But why do I need to explain this? Why don’t we all understand the centrality of the Protestant ethic to the goodness of America? Partly, it’s because of a lack in the educational program. But it’s also because our media, whose responsibility it should be to make us aware of the important ideas, events and issues has other agendas. Our “Mainstream” media is often found to be doing just the opposite.
In the media, America is assailed daily for her imperfections; and if not assailed, then damned by the faintest of praise. The media emphasizes the imperfections instead of the achievements- the discords not the harmony.
Historical revisionism has been used by the joyless progressives, secular humanists and multiculturalists to sap the joy and meaning out of Thanksgiving and the goodwill out of Christmas.
It has even come to pass that our President goes abroad and cannot seem to visit another country without some pathetic apology for America’s past- as if there is any country on earth whose history is so pristine that they are in a position to judge.
I am only one Jew- not a Rabbi and not a spokesman for a community organization, just a simple Jew. Nevertheless, I would like to call on all Jews, indeed, all Christians, Muslims and whoever else will standup with me and celebrate the blessing that The United States of America is to us and to the human family. Let us bow our heads together this Thanksgiving and resolve that instead of fretting about how saying “Merry Christmas” might make us an overly Christian country, we will thank our own, private God that we live in this country where “Happy Thanksgiving” and “Merry Christmas” mean what they mean here.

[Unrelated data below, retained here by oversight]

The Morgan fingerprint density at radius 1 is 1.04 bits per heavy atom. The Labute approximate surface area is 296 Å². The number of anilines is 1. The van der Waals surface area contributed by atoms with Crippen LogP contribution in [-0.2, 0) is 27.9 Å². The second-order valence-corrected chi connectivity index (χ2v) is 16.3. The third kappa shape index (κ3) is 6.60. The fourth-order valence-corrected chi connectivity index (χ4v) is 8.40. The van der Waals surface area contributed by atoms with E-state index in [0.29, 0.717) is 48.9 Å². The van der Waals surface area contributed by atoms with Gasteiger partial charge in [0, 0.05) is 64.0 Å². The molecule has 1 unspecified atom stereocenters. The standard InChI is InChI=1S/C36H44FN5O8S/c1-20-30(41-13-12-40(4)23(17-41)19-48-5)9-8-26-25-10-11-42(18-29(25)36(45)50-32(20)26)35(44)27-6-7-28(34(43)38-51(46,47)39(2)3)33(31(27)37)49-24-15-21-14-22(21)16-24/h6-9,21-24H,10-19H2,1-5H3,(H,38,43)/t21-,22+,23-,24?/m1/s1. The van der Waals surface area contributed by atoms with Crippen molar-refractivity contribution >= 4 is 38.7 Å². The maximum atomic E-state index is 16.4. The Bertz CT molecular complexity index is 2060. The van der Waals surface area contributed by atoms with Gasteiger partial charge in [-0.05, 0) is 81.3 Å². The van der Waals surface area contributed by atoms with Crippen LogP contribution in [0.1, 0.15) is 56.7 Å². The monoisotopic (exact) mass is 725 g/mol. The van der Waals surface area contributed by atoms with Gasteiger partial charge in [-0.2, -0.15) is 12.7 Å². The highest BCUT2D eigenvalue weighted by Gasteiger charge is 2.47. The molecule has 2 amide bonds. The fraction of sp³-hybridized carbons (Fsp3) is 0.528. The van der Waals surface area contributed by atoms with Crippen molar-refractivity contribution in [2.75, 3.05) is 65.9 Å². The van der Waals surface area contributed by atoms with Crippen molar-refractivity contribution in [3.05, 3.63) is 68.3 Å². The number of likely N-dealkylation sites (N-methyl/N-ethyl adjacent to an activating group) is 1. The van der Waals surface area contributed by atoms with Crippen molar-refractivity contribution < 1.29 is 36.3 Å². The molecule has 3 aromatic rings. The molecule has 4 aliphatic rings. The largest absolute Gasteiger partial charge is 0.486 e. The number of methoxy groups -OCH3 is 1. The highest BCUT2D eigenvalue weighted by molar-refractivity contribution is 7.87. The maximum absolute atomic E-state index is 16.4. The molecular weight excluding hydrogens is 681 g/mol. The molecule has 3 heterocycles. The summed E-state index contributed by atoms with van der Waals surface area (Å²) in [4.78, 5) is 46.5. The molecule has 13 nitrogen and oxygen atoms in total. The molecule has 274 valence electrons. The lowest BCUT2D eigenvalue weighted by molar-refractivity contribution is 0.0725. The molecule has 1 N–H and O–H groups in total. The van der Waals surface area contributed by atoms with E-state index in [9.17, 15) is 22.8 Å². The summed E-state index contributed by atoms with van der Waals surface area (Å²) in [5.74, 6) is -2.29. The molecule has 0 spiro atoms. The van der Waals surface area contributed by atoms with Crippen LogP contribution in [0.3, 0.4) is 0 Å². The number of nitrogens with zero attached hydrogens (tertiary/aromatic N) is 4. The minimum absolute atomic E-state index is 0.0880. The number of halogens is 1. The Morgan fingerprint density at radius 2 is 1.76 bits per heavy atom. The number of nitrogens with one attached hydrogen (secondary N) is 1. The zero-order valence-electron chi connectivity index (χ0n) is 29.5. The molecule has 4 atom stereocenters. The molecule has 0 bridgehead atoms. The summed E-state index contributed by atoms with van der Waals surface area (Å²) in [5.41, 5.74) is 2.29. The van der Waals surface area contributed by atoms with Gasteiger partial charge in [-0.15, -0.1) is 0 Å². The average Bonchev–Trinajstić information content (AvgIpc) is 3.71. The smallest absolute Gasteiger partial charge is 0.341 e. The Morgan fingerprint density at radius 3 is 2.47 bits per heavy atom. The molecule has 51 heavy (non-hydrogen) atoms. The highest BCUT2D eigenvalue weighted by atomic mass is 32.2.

We need to loosen up and get a perspective on this “Merry Christmas” thing. It is not the people who say “Merry Christmas” and mean it that we need to be discouraging in America at this time. It is the people who find something wrong and suspect in the energy, enthusiasm and good-will that animates that “Merry Christmas” that we need to discourage.
We must side with our fellow Americans, the overwhelming majority of whom are warm-hearted friends with morals and ethics or we will have become unwitting dupes to heartless enemies with no moral compass who think they can rationalize almost anything and undermine our great civilization with reasonable sounding, non-judgmental sophistry. Do you need a moment to think about that?
By saying “Merry Christmas” in public we are not necessarily agreeing that Jesus was the son of God, we are just acknowledging that some very good people believe it. When we say it, that does not constitute accepting Jesus as our personal savior; it does show his followers that we see them as fellow countrymen, friends and brothers-in-arms in the defense of the highest ideals of our civil society and Judeo-Christian culture. What is the problem with that?
The first four words of this essay “I am a Jew”, are exactly the words that Daniel Pearl was forced to say on camera just before he was pinned down and his head was sawn off. I'd like you to try a little thought experiment simulating a better world here- Pretend that the next sentence that I write followed that first one and I had no need for the rest of the explanation in between...
"Have a Merry Christmas"